The driverless car revolution
Autonomous vehicles will reinvent personal transportation and have a transformative impact on the automotive industry.
The wide-scale adoption of driverless cars or autonomous vehicles (AVs) will lead to unprecedented economic, social and environmental change. For the public, the independence and freedom of personal travel will be available to almost everyone – youth, seniors and the physically, mentally and visually impaired. The expected reduction of road congestion would bring wide-ranging work and personal benefits. The gains from a drop in vehicle accidents and deaths are obvious.
In the near term, the arrival of the AV pits the traditional evolutionary growth model of the legacy manufacturers against the riskier direct approach of nontraditional technology players.
AVs require an impressive range of technologies – millimeter-wave radars, cameras, ultrasonic sensors, lidar scanners, GPS technology, vehicle-to-vehicle and vehicle-to-infrastructure connectivity, and proprietary algorithms – to work seamlessly together.
The widespread commercial realization of AVs in the immediate future is hindered by legislative wariness, infrastructure barriers, unpredictable consumer acceptance and cost of development. Consequently, the production of AVs will require a full transformation of the automotive operation and its support ecosystem.
The route to critical mass adoption of AVs is not clear. Acceptance may occur after years of incremental introductions of discrete autonomous functions, or more quickly, through the direct development of the radical new technology of autonomous driving. The major players in the market are pursuing one or both of these approaches. Technology giant Google has jumped right into producing a completely autonomous vehicle with no steering wheel. Hands-free autonomous cars are now being tested on public roads in Europe, Japan and the United States. Many original equipment manufacturers (OEMs) are investing in both improving assisted driving capabilities and simultaneously exploring fully self-driving technologies.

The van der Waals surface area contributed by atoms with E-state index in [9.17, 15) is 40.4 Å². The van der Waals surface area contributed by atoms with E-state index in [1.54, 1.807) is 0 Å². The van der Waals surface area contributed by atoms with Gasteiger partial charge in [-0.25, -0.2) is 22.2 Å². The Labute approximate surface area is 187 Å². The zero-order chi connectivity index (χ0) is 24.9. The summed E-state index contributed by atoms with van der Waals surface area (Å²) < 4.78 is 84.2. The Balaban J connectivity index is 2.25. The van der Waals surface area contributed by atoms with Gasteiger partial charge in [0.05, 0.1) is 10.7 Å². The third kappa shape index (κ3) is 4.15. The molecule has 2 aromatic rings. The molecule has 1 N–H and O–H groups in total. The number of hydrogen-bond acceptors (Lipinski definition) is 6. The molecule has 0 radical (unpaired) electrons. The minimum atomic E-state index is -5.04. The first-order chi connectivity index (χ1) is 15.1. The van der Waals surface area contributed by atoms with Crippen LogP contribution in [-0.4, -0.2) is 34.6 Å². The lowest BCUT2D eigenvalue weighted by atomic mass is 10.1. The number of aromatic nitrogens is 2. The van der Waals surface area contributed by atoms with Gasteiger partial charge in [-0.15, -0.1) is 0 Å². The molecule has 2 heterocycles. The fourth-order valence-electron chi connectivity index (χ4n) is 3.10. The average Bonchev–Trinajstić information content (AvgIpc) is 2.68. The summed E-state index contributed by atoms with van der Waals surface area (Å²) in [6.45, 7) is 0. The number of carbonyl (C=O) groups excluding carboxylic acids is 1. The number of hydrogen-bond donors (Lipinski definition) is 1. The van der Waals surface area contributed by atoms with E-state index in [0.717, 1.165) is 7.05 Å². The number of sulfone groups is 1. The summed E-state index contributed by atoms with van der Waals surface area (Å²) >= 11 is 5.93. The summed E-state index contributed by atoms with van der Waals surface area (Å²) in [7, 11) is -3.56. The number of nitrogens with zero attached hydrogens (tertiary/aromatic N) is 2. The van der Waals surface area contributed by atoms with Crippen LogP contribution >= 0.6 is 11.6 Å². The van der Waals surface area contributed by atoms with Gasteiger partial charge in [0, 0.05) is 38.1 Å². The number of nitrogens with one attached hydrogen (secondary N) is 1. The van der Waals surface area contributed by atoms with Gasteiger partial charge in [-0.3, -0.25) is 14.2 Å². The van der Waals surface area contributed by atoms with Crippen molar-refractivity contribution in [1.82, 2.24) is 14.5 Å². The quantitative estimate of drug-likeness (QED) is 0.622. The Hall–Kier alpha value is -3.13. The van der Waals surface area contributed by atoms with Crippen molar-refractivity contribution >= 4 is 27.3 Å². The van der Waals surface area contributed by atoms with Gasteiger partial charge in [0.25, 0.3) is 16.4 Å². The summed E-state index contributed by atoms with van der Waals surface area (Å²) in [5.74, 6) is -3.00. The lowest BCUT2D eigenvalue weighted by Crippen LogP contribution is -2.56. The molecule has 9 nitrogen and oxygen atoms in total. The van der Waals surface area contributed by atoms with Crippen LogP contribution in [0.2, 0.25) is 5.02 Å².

Autonomous vehicles is one of three themes that we believe will be central to the digitization of the automotive industry over the next decade. The other themes we examine are connected traveler and digitizing the enterprise/ecosystem.
With each model year, new driver-assist functions become options or standard features and no longer just available on premium models. This gradually moves the driving public from being actively ‘in the driver’s seat’, to a new era where we are passengers being driven around by fully automated cars.
While saying its autonomous car is 5 to 15 years away, General Motors is continually adding assisted driving features such as crash avoidance, lane warning and automatic parking assistance.¹ In late 2016, it will begin selling its Cadillac CT6 with ‘super cruise’, which will make hands-free highway driving possible while the car maintains speed, lane position and vehicle separation. This kind of adaptive cruise control will later be available in mid-priced vehicles.
Assisted driving is already a reality, but the age of most vehicles on the road (9 to 11 years old) is delaying the realization of pervasive assisted driving capabilities. In the medium term, many of the assisted driving features that now exist in premium-branded cars will be more affordable and more common in mass-produced vehicles.
Advances in assisted driving capabilities are being introduced to a marketplace where there can be limited, inconsistent or unclear regulations depending on geography and differing interpretations of the rules. For governments, the priority may be to develop strong and unambiguous regulations to govern the incremental improvements in assisted driving technologies before writing the rules for autonomous vehicles.
We anticipate that economic benefits to consumers and society will exceed $1 trillion over the next 10 years, driven by reduced accidents and lower insurance premiums. Improved vehicle safety due to advanced driver assistance systems (ADAS) and electronic stability control (ESC) installations could reduce 9% of potential crashes by 2025, and avoid 5% in additional premiums that consumers would have had to pay in the event of vehicles being less safe. More importantly, the enhanced safety has the potential to save around 900,000 lives over the next 10 years by preventing fatal incidents.